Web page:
Haydn's career through the looking-glass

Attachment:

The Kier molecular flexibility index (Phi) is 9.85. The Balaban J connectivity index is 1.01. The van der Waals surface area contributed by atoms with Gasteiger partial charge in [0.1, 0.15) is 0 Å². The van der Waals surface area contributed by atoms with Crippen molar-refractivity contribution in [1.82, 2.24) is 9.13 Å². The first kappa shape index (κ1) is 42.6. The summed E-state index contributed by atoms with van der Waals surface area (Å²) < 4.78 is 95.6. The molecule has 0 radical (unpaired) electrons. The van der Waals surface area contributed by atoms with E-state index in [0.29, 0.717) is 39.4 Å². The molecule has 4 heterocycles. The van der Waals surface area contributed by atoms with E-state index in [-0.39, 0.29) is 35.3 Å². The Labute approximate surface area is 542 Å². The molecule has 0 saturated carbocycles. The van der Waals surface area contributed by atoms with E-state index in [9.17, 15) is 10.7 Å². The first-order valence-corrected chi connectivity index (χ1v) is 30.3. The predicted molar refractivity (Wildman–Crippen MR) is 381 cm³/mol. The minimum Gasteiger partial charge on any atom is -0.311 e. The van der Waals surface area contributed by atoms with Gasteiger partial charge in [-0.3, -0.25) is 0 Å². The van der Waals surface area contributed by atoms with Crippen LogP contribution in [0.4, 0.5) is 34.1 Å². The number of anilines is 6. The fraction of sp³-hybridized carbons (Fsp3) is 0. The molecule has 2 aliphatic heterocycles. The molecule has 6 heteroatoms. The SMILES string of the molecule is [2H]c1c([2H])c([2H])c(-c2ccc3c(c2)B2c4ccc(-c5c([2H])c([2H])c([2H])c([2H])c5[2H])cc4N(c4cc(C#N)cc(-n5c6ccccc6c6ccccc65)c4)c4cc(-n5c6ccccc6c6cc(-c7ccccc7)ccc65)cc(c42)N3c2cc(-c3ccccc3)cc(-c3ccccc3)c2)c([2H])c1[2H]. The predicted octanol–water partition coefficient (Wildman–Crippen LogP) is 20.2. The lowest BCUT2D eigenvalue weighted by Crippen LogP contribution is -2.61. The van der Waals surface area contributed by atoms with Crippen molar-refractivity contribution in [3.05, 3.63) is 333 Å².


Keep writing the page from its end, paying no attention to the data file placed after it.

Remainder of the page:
Haydn's life story as a rags-to-riches success is easily summarized. Plucked from humble origins, first by a schoolmaster relation and then by the Kapellmeister of St. Stephen's Cathedral, Haydn continued to make auspicious contacts seemingly by accident once on his own in Vienna, while teaching young students. High-spirited street serenading led him to Joseph Kurz, popular theater's "Bernardon," for whose broad style of comic acting and improvisation he provided music. Living in the same building as one of the most famous men in Vienna - imperial court poet Pietro Metastasio - and giving music lessons to Metastasio's pupil Marianne von Martínez, he was quickly introduced to Italian opera composer Nicola Porpora, accompanying his singing lessons. Through these connections he was recommended to his first two noble patrons: for Baron von Fürnberg's summer parties he wrote string quartets and for Count Morzin he undertook directorial duties and wrote symphonies, until another fortuitous introduction led him to the Esterházy princes at the precise moment that Morzin was forced by financial exigency to dissolve his orchestra. Hired in 1761 with a contract regulating his behavior, dress, and responsibilities, Haydn was so successful in pleasing his patrons, first Paul Anton and from 1762 on Nicolaus Esterházy, as well as their musicians, singers, and theatrical troupes, and in acquiring fame abroad, that he was able to negotiate a new contract in 1779 giving him the rights to his own works. Thus he was able to get in on the ground floor with the new Viennese publishing house of Artaria, and to respond to commissions from as far away as Cadíz, Naples, Paris, and London. After the death of Nicolaus in 1790, Haydn spent several years in London and Vienna, enjoying the period of his greatest renown and financial success, and writing the works that would have the greatest continuing impact after his death.